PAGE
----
While our dataset consisted of over 1,300 distinct brands, most brands were not well-represented. Appearing less than 5 times are 896 brands while 541 brands only appeared in the dataset once. The lack of significant representation for each brand meant that using standard approaches like a convolutional neural network would not be feasible.

Converting images to real numbers via embeddings

To address the limitations of our data, we adopted a cutting-edge, few-shot learning technique known as Siamese neural networks (sometimes called neural twin networks). However, before explaining what a Siamese neural network is, it is important to understand how embedding-based classifiers work.

Building an embedding-based classifier proceeds in two steps. The first step is to embed the image into a lower dimensional space. All this means is that the classifier transforms the pixels that make up the images into a vector of real numbers. So, for example, the network might take as an input the pixel values in Figure 1 and output the value (1.56, 0.844). Because the network translates the images into two real numbers, we say the network embeds the images into a two-dimensional space.

While in practice we use more than a two-dimensional embedding, Figure 3 shows all our images embedded in two-dimensional space. The red dots represent the embeddings of images all appearing to be from one brand. This effectively translates the visual data into something our neural network can digest.

Figure 3: A two-dimensional representation of embeddings, where the red dots represent one brand

Given the embeddings, the second step of the algorithm is to classify the embedded images. For example, given a set of embedded screenshots and a new screenshot we call X, we can perform brand classification by embedding X and then assigning to X the brand whose image is “closest” to X in the embedded space.

Training the system to minimize contrastive loss

In understanding the two-dimensional embeddings above, readers might assume that there was an “embedder” that placed screenshots of the same brand close together, or at least that there was some inherent meaning in the way the images were embedded. Of course, neither was true. Instead, we needed to train our detector to do this.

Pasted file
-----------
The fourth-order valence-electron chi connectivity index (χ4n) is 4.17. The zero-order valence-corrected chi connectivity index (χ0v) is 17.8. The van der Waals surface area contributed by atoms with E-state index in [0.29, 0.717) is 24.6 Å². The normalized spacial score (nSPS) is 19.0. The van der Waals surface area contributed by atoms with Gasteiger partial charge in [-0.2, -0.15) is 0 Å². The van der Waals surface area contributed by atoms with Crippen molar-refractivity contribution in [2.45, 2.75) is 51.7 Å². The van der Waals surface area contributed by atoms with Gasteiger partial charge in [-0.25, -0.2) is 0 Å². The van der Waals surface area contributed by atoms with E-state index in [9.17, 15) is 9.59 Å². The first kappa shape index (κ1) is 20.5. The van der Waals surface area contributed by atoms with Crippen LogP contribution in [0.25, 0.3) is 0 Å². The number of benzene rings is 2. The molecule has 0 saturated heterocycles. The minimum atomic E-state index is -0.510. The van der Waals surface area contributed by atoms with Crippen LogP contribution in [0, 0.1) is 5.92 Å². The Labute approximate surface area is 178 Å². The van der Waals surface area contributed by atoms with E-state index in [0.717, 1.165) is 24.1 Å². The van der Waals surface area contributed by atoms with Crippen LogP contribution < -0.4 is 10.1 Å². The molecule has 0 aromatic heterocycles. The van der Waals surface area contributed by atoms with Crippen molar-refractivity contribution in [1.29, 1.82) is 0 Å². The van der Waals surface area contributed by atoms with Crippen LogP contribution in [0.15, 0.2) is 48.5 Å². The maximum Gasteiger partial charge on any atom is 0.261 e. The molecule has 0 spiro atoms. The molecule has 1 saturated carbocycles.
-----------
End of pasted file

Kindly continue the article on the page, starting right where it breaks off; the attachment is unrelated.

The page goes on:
This is where Siamese neural networks with an associated contrastive loss come into play. A Siamese network takes as an input two raw images and embeds them both. The contrastive loss the network computes is the distance between the images if the images come from the same brand and the negative of the distance between the images if they come from a different brand. This means that when a Siamese network is trained to minimize losses, it embeds screenshots of the same brand close together and screenshots of different brands far apart. An example of how the network minimizes losses is shown in Figure 4.

Figure 4. Successful Siamese network embeddings. The network minimizes loss by embedding screenshots that pertain to Microsoft close together while simultaneously embedding screenshots from Microsoft and LinkedIn far apart. Note that the algorithm is trained on entire screenshots and not just logos. The logos are used here for illustrative purposes only.

We also mentioned that the Siamese network can perform any type of classification on the embedded images. Therefore, we used standard feedforward neural networks to train the system to perform the classification. The full architecture is illustrated in Figure 5 below. The images were first embedded into a low dimensional space using Swin transformers, a cutting edge computer-vision architecture. The embeddings were then used to calculate the contrastive loss. Simultaneously, the embeddings were fed into a feedforward neural network which then outputted the predicted class. When training the system, the total loss is the sum of the contrastive loss and a standard log-likelihood loss based on the output of both classification networks.

Figure 5. Siamese neural network architecture

Basing success metrics on costs and benefits of correct labelling